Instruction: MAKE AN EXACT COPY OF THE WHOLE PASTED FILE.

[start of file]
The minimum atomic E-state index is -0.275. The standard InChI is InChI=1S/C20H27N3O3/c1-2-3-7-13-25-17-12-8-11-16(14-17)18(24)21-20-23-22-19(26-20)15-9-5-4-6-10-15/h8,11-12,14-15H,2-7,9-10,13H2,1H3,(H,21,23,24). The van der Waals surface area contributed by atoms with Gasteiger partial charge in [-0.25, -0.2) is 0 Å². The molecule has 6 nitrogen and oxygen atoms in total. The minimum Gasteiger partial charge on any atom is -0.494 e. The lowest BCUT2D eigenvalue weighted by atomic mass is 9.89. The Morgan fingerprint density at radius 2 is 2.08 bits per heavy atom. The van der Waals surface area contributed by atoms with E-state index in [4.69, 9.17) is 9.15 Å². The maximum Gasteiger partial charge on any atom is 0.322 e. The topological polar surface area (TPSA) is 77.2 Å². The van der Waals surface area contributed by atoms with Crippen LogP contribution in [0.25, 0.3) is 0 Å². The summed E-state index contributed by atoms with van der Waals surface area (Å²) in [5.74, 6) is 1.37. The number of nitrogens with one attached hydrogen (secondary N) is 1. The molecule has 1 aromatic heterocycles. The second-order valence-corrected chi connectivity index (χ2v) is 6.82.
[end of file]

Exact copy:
The minimum atomic E-state index is -0.275. The standard InChI is InChI=1S/C20H27N3O3/c1-2-3-7-13-25-17-12-8-11-16(14-17)18(24)21-20-23-22-19(26-20)15-9-5-4-6-10-15/h8,11-12,14-15H,2-7,9-10,13H2,1H3,(H,21,23,24). The van der Waals surface area contributed by atoms with Gasteiger partial charge in [-0.25, -0.2) is 0 Å². The molecule has 6 nitrogen and oxygen atoms in total. The minimum Gasteiger partial charge on any atom is -0.494 e. The lowest BCUT2D eigenvalue weighted by atomic mass is 9.89. The Morgan fingerprint density at radius 2 is 2.08 bits per heavy atom. The van der Waals surface area contributed by atoms with E-state index in [4.69, 9.17) is 9.15 Å². The maximum Gasteiger partial charge on any atom is 0.322 e. The topological polar surface area (TPSA) is 77.2 Å². The van der Waals surface area contributed by atoms with Crippen LogP contribution in [0.25, 0.3) is 0 Å². The summed E-state index contributed by atoms with van der Waals surface area (Å²) in [5.74, 6) is 1.37. The number of nitrogens with one attached hydrogen (secondary N) is 1. The molecule has 1 aromatic heterocycles. The second-order valence-corrected chi connectivity index (χ2v) is 6.82.